Challenge: Hypersaline groundwater in mining regions
Hypersaline groundwater is a ubiquitous feature of the hydrologic setting in many inland regions, and is commonly used in mining and mineral processing operations, generating saline waste streams with site-specific management challenges, including:
Brine effluent, some pre-treated for water recovery and volume reduction but mostly discharged into the dams of tailings storage facilities
Neutralised brine streams from ore acid leaching circuits, some pre-concentrated in evaporation ponds for volume reduction at significant capital outlay (due to low evaporation rates), but mostly discharged into the dams of tailings storage facilities.
Hypersaline groundwater inflow to underground mines that is pumped and stored in unused mine pits, but with increasing salinity, eventually requires conventional management approaches such as managed aquifer recharge, discharge to salt pans, or evaporative volume reduction in large evaporation ponds, all of which are costly and increasingly being considered unsustainable.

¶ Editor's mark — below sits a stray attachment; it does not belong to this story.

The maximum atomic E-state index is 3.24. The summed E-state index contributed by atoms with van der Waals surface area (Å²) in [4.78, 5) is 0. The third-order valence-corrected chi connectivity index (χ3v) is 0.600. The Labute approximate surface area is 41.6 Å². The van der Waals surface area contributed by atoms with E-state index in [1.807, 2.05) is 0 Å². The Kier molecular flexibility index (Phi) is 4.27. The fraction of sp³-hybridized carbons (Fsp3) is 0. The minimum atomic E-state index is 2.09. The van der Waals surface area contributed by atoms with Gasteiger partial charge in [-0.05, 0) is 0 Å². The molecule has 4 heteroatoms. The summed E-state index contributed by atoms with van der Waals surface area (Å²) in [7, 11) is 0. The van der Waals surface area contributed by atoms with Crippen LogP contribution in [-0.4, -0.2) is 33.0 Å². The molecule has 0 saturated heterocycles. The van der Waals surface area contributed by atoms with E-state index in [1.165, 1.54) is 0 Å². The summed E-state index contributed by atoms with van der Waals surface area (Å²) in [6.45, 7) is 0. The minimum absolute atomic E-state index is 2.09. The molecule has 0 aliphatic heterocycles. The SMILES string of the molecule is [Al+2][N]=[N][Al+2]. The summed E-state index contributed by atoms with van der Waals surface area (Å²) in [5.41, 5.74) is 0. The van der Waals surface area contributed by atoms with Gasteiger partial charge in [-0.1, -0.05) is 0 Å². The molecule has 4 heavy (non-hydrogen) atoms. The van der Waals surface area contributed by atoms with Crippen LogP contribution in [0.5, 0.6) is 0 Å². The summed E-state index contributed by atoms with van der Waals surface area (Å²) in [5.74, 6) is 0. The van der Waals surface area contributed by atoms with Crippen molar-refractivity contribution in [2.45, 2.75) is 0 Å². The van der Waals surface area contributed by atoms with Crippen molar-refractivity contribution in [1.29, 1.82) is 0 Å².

Reject brine from coastal desalination plants, operated by miners for freshwater supply, the bulk of which is presently discharged to the ocean with minor or no pre-treatment.